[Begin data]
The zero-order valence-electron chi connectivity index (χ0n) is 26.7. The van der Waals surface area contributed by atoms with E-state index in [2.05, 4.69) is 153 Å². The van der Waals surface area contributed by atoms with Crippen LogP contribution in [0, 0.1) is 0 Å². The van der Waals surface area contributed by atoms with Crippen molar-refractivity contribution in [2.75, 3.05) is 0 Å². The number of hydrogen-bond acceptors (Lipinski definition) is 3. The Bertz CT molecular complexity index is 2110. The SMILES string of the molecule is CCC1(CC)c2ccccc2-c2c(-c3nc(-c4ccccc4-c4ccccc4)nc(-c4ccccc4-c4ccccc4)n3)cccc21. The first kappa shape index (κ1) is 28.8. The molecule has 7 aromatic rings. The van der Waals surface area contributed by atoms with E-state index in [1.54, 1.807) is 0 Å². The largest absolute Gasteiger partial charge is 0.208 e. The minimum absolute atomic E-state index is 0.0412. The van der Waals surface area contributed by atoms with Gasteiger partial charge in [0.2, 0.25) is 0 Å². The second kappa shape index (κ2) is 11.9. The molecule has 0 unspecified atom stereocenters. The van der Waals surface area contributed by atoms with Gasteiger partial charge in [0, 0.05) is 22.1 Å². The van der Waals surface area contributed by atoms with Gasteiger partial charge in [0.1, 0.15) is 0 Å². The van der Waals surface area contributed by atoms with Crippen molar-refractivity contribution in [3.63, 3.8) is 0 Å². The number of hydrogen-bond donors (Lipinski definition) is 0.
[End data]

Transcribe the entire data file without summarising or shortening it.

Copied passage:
The zero-order valence-electron chi connectivity index (χ0n) is 26.7. The van der Waals surface area contributed by atoms with E-state index in [2.05, 4.69) is 153 Å². The van der Waals surface area contributed by atoms with Crippen LogP contribution in [0, 0.1) is 0 Å². The van der Waals surface area contributed by atoms with Crippen molar-refractivity contribution in [2.75, 3.05) is 0 Å². The number of hydrogen-bond acceptors (Lipinski definition) is 3. The Bertz CT molecular complexity index is 2110. The SMILES string of the molecule is CCC1(CC)c2ccccc2-c2c(-c3nc(-c4ccccc4-c4ccccc4)nc(-c4ccccc4-c4ccccc4)n3)cccc21. The first kappa shape index (κ1) is 28.8. The molecule has 7 aromatic rings. The van der Waals surface area contributed by atoms with E-state index in [1.54, 1.807) is 0 Å². The largest absolute Gasteiger partial charge is 0.208 e. The minimum absolute atomic E-state index is 0.0412. The van der Waals surface area contributed by atoms with Gasteiger partial charge in [0.2, 0.25) is 0 Å². The second kappa shape index (κ2) is 11.9. The molecule has 0 unspecified atom stereocenters. The van der Waals surface area contributed by atoms with Gasteiger partial charge in [0, 0.05) is 22.1 Å². The van der Waals surface area contributed by atoms with Gasteiger partial charge in [0.1, 0.15) is 0 Å². The van der Waals surface area contributed by atoms with Crippen molar-refractivity contribution in [3.63, 3.8) is 0 Å². The number of hydrogen-bond donors (Lipinski definition) is 0.